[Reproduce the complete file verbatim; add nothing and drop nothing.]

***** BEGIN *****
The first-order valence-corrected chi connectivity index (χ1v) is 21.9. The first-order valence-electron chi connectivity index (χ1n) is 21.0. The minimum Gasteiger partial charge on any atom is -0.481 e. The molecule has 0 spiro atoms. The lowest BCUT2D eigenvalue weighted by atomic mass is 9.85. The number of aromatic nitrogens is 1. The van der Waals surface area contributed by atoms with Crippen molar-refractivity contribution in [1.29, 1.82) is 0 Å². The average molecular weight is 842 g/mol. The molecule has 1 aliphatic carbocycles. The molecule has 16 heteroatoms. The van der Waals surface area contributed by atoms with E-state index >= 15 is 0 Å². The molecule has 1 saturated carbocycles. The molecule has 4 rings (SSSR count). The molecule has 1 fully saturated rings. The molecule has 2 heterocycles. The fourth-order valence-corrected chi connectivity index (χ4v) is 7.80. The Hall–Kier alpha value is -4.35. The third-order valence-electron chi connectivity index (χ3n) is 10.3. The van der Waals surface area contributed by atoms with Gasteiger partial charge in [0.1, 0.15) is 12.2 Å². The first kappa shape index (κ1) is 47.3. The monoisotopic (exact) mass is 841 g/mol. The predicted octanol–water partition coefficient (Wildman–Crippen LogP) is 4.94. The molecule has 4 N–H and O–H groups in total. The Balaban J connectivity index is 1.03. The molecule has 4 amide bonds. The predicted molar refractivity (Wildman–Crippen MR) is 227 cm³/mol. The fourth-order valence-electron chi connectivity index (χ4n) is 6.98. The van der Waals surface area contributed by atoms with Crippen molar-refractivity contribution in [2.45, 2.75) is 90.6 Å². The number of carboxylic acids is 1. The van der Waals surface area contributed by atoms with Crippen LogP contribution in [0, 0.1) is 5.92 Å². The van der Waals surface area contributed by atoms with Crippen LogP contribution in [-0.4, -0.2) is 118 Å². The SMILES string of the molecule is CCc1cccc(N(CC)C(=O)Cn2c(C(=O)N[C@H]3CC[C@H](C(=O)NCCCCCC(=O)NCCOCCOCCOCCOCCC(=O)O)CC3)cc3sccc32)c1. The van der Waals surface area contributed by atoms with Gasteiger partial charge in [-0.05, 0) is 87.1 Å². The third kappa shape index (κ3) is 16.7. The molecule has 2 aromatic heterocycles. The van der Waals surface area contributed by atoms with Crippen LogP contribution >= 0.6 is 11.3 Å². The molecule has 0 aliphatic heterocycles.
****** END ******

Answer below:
The first-order valence-corrected chi connectivity index (χ1v) is 21.9. The first-order valence-electron chi connectivity index (χ1n) is 21.0. The minimum Gasteiger partial charge on any atom is -0.481 e. The molecule has 0 spiro atoms. The lowest BCUT2D eigenvalue weighted by atomic mass is 9.85. The number of aromatic nitrogens is 1. The van der Waals surface area contributed by atoms with Crippen molar-refractivity contribution in [1.29, 1.82) is 0 Å². The average molecular weight is 842 g/mol. The molecule has 1 aliphatic carbocycles. The molecule has 16 heteroatoms. The van der Waals surface area contributed by atoms with E-state index >= 15 is 0 Å². The molecule has 1 saturated carbocycles. The molecule has 4 rings (SSSR count). The molecule has 1 fully saturated rings. The molecule has 2 heterocycles. The fourth-order valence-corrected chi connectivity index (χ4v) is 7.80. The Hall–Kier alpha value is -4.35. The third-order valence-electron chi connectivity index (χ3n) is 10.3. The van der Waals surface area contributed by atoms with Gasteiger partial charge in [0.1, 0.15) is 12.2 Å². The first kappa shape index (κ1) is 47.3. The monoisotopic (exact) mass is 841 g/mol. The predicted octanol–water partition coefficient (Wildman–Crippen LogP) is 4.94. The molecule has 4 N–H and O–H groups in total. The Balaban J connectivity index is 1.03. The molecule has 4 amide bonds. The predicted molar refractivity (Wildman–Crippen MR) is 227 cm³/mol. The fourth-order valence-electron chi connectivity index (χ4n) is 6.98. The van der Waals surface area contributed by atoms with Crippen molar-refractivity contribution in [2.45, 2.75) is 90.6 Å². The number of carboxylic acids is 1. The van der Waals surface area contributed by atoms with Crippen LogP contribution in [0, 0.1) is 5.92 Å². The van der Waals surface area contributed by atoms with Crippen LogP contribution in [-0.4, -0.2) is 118 Å². The SMILES string of the molecule is CCc1cccc(N(CC)C(=O)Cn2c(C(=O)N[C@H]3CC[C@H](C(=O)NCCCCCC(=O)NCCOCCOCCOCCOCCC(=O)O)CC3)cc3sccc32)c1. The van der Waals surface area contributed by atoms with Gasteiger partial charge in [-0.05, 0) is 87.1 Å². The third kappa shape index (κ3) is 16.7. The molecule has 2 aromatic heterocycles. The van der Waals surface area contributed by atoms with Crippen LogP contribution >= 0.6 is 11.3 Å². The molecule has 0 aliphatic heterocycles.